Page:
Dixon was alive again. Consciousness was upon him before he could get out of the way; not for him the slow, gracious wandering from the halls of sleep, but a summary, forcible ejection. He lay sprawled, too wicked to move, spewed up like a broken spider-crab on the tarry shingle of the morning. The light did him harm, but not as much as looking at things did; he resolved, having done it once, never to move his eyeballs again. A dusty thudding in his head made the scene before him beat like a pulse. His mouth had been used as a latrine by some small creature of the night, and then as its mausoleum. During the night, too, he'd somehow been on a cross-country run and then been expertly beaten up by secret police. He felt bad.
Newly released documents show that American officials felt that banning Graham Greene from entering the country because of his four-week Communist Party membership made the U.S. look bad.
The 2003/4 edition of The Penguin Guide to Compact Discs & DVDs was released this week. This, of course, is the bible for serious collectors of classical music. It marks the first major edition to include DVDs alongside CD rankings; the 2002/3 Yearbook also did so.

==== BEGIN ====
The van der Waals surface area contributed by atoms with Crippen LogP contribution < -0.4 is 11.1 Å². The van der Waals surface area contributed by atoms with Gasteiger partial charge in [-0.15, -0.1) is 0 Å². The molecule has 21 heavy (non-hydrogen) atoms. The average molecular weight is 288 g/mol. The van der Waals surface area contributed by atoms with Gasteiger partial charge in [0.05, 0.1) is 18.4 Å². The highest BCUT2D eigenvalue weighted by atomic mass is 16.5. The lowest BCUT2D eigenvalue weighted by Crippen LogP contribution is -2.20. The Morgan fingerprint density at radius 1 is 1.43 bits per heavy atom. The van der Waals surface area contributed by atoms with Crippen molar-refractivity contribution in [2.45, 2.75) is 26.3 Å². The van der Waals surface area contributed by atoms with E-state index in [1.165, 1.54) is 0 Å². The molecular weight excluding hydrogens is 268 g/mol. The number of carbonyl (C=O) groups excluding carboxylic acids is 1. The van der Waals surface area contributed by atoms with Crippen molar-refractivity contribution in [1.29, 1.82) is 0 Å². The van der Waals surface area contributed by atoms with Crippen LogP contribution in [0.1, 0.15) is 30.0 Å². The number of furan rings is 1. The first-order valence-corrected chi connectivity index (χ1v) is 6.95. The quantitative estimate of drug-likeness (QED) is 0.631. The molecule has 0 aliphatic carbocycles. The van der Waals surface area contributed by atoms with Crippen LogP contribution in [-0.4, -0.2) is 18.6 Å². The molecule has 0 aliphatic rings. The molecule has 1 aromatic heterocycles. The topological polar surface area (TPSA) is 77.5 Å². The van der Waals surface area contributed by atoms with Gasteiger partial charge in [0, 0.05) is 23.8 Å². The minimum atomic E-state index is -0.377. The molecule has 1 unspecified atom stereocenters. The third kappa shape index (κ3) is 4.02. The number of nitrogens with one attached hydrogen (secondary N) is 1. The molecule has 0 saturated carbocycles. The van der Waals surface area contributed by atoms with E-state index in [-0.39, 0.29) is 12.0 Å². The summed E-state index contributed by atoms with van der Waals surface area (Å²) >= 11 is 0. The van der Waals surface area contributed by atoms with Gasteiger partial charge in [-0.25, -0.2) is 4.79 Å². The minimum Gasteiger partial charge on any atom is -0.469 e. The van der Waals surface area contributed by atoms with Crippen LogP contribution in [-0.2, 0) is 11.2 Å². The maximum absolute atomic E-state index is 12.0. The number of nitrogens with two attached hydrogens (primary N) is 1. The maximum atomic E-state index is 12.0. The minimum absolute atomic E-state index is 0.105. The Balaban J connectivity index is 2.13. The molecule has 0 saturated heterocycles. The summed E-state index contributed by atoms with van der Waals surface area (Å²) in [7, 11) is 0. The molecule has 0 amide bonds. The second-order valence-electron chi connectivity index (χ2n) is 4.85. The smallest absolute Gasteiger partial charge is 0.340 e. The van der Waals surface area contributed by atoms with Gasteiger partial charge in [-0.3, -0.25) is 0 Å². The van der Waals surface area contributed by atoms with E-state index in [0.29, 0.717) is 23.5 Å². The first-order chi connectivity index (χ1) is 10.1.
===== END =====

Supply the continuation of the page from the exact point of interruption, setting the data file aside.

On a related note, the Penguin editors' recommended DVD recording of The Marriage of Figaro, which they say is "one of the handful of DVDs that should be in every serious collection," was finally released last month in North American format. Exciting news for those of us who have been waiting to buy the opera on DVD.
Speaking of DVDs, science fiction writer Bruce Sterling calls them one of the "Ten Technologies That Deserve to Die." His complaint seems to boil down to the fact that they are not perfect. Well, of course, but what technology is? I await the next generation of video technology as much as anybody, but he actually says that the worst thing about DVDs is that you can't always fast-forward through commercials on them as you can with videotapes. Heavens. I guess Mr. Sterling didn't have the epiphany I and so many others I know did when we saw our first DVD—the incredible picture and sound quality, along with before unheard-of extras and the ability to jump to specific scenes, was quite simply amazing compared to the old technology. How sad for him. (link via Bookslut)
"How wonderful it feels to be an artist and a woman in the twentieth century."
—Muriel Spark, Loitering with Intent